Q*Bert: An Afterthought

Retro games went one of two ways when the era of 3D games emerged: completely change up their approach to the series and adapt new gameplay mechanics while retaining something the series is known for. Games like Super Mario 64 and Fallout 3 show this transition nicely. The other route classic games tended to go involved making the exact same game but with 3D visuals, and sometimes added elements like 3D exploration. Games like Frogger or Tetris might fit in here: they’re not bad, they just aren’t the greatest game some 20-30 years since their original arcade release.

When playing through the Playstation version of Q*Bert I started to wonder if there were some games that just cannot make that transition. It’s not the fault of the developers of the remade game: it’s just the nature of the game itself that doesn’t translate well to the mechanics a new system might offer. Q*Bert the arcade game already involves pseudo-3D mechanics so maybe that’s why Q*Bert the Playstation game didn’t feel all that special? Making an addendum to that above statement about retro game translations might include an asterisk denoting not all retro games are well suited to jump into 3D.

Okay, so what about the Playstation’s Q*Bert was worth noting? Well for starters it is a solid game of Q*Bert. Despite being in 3D, the game looks and feels largely like the arcade original from 1982, just with 3D character models. You still move in an isometric grid, you still turn cubes colors by repeatedly jumping on them, you still avoid snakes and balls, you still speak gibberish when you lose a life. Players of that original game will surely find gallons of nostalgia in this one, and new time players can get a similar first time experience. There’s even an arcade port of the original Q*Bert on the disc, so you can relive the arcade experience all over again!

Where the Playstation’s Q*Bert does make some leeway in new gameplay are the later stages and additional game modes. Instead of the typical pyramid style of stages, eventually you’ll be hopping around small zones in a variety of shapes and arrangements. The goal is still the same, but the execution and strategy changes. I found it interesting at first, but a bit frustrating later as it was quite simply not that fun. There is an option to play just the “Classic” gameplay, with the aforementioned Pyramid design, as well as an option to toggle from the new 3D visuals to the retro 2D arcade style visuals. After about an hour, you’ve likely seen all the game has to offer, with no real redeeming factors to continue playing.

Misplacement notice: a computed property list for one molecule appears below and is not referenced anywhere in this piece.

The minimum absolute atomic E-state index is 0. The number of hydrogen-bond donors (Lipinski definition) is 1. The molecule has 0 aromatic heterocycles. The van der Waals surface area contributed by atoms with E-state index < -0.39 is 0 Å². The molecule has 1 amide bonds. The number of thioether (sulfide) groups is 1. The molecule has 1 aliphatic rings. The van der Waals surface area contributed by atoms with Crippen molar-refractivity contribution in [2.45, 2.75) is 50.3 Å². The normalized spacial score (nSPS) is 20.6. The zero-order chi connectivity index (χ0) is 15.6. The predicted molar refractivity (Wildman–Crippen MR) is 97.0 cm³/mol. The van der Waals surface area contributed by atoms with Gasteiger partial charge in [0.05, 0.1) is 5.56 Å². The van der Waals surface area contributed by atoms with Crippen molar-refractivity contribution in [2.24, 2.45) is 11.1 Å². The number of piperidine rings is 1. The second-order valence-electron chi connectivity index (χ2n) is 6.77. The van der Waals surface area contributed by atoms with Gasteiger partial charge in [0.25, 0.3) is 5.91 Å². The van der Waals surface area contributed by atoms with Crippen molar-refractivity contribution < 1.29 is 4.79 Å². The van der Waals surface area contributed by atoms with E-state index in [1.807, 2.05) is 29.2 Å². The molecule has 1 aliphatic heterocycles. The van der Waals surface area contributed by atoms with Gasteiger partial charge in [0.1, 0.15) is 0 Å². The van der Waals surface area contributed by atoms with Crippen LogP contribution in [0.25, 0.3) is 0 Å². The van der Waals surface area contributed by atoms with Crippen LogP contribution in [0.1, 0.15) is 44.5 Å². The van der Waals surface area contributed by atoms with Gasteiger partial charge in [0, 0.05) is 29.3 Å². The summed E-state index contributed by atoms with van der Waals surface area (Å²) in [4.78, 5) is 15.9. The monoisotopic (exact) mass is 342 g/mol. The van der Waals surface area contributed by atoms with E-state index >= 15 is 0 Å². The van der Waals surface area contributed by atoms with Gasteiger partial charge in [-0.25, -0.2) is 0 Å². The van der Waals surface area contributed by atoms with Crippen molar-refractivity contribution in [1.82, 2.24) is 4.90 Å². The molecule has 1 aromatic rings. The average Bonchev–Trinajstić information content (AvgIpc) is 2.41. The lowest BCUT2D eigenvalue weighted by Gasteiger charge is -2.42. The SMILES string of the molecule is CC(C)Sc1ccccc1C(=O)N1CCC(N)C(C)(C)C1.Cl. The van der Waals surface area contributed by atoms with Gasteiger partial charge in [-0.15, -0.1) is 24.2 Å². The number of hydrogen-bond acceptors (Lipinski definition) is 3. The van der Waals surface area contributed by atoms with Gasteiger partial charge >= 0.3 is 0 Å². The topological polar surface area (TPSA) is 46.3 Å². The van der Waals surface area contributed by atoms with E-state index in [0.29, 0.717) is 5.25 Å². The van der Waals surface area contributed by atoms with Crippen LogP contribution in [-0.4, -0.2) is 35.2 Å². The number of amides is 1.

Mediocrity and sameness aside, by far the worst thing about Q*Bert on Playstation has to be the controls. But not in the traditional sense: they handle fine and do what you expect. I am talking more about how difficult the game is to physically play. You’ll be pressing diagonal buttons in order to move in the expected direction. If you don’t press a button, or if the game registers you are pressing just right and not down+right together, you’ll not move at all. Considering this is a game all about timing and precision movement, not moving is a huge detriment. To compensate, I found myself aggressively hitting the diagonal buttons on the Playstation controller, which resulted in my fingers legitimately being bruised. Yes, bruised. When I was done playing, and for several days after, my thumb on my left hand ached. The analog stick is an option, but moving quickly and flicking the stick might not result in moving in the direction you anticipated, so sticking with the D-pad was the true way to go. I would give this one up to being a pseudo-3D game when it released in arcades, and arcade cabinets supporting a control stick and not a D-pad. Believe me, it will make your experience different.

There are several retro style arcade games with enhanced Playstation ports and remakes. Frogger, Galaga, Missile Command, Pac-Man, Asteroids, and Breakout (to name just a few) saw releases on the system. While some of them were decent enough to garner a following and maybe a sequel or two, most were one-off attempts to move their franchise out of the retro market and into the new generation. Sadly, Q*Bert is in the latter half of those games, and will forever be relegated to the retro section of arcades and the compilation discs of future game console releases.

This isn’t a bad place to be. Q*Bert and so many others represent the very best of the era they were birthed. Sure they didn’t make a big splash on the 3D scene some 15-20 years after their initial release, but they don’t need too: their impact is felt and their inspiration has landed. If retro arcades games need to fill any niche in gaming it would be just that: retro arcade games. They do it best, and we as gamers need these experiences to round out the total pack video games as a whole deliver. Q*Bert, the arcade game and the Playstation game, show us how a franchise and style of game can (or cannot) stand the test of time. And that’s ok.


DownStab has been a personal endeavor of mine for many years. Please enjoy the content and let me know if you have questions, comments, or just want to connect. And as always, game on.

– Jason J

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